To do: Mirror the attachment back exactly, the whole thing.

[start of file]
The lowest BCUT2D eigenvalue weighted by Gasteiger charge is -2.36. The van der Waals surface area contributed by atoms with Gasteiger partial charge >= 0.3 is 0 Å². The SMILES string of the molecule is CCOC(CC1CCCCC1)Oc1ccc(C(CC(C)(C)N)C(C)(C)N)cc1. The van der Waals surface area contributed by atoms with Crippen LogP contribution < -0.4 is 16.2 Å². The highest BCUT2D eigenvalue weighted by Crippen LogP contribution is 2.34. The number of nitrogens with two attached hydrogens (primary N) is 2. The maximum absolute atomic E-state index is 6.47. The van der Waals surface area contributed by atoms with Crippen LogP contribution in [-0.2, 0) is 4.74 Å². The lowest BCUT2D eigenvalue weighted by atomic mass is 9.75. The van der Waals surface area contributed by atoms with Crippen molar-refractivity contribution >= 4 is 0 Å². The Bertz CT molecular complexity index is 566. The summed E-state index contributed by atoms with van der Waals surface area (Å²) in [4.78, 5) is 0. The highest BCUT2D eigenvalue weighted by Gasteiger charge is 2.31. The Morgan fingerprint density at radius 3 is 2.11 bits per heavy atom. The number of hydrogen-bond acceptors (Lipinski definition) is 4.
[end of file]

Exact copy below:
The lowest BCUT2D eigenvalue weighted by Gasteiger charge is -2.36. The van der Waals surface area contributed by atoms with Gasteiger partial charge >= 0.3 is 0 Å². The SMILES string of the molecule is CCOC(CC1CCCCC1)Oc1ccc(C(CC(C)(C)N)C(C)(C)N)cc1. The van der Waals surface area contributed by atoms with Crippen LogP contribution < -0.4 is 16.2 Å². The highest BCUT2D eigenvalue weighted by Crippen LogP contribution is 2.34. The number of nitrogens with two attached hydrogens (primary N) is 2. The maximum absolute atomic E-state index is 6.47. The van der Waals surface area contributed by atoms with Crippen LogP contribution in [-0.2, 0) is 4.74 Å². The lowest BCUT2D eigenvalue weighted by atomic mass is 9.75. The van der Waals surface area contributed by atoms with Crippen molar-refractivity contribution >= 4 is 0 Å². The Bertz CT molecular complexity index is 566. The summed E-state index contributed by atoms with van der Waals surface area (Å²) in [4.78, 5) is 0. The highest BCUT2D eigenvalue weighted by Gasteiger charge is 2.31. The Morgan fingerprint density at radius 3 is 2.11 bits per heavy atom. The number of hydrogen-bond acceptors (Lipinski definition) is 4.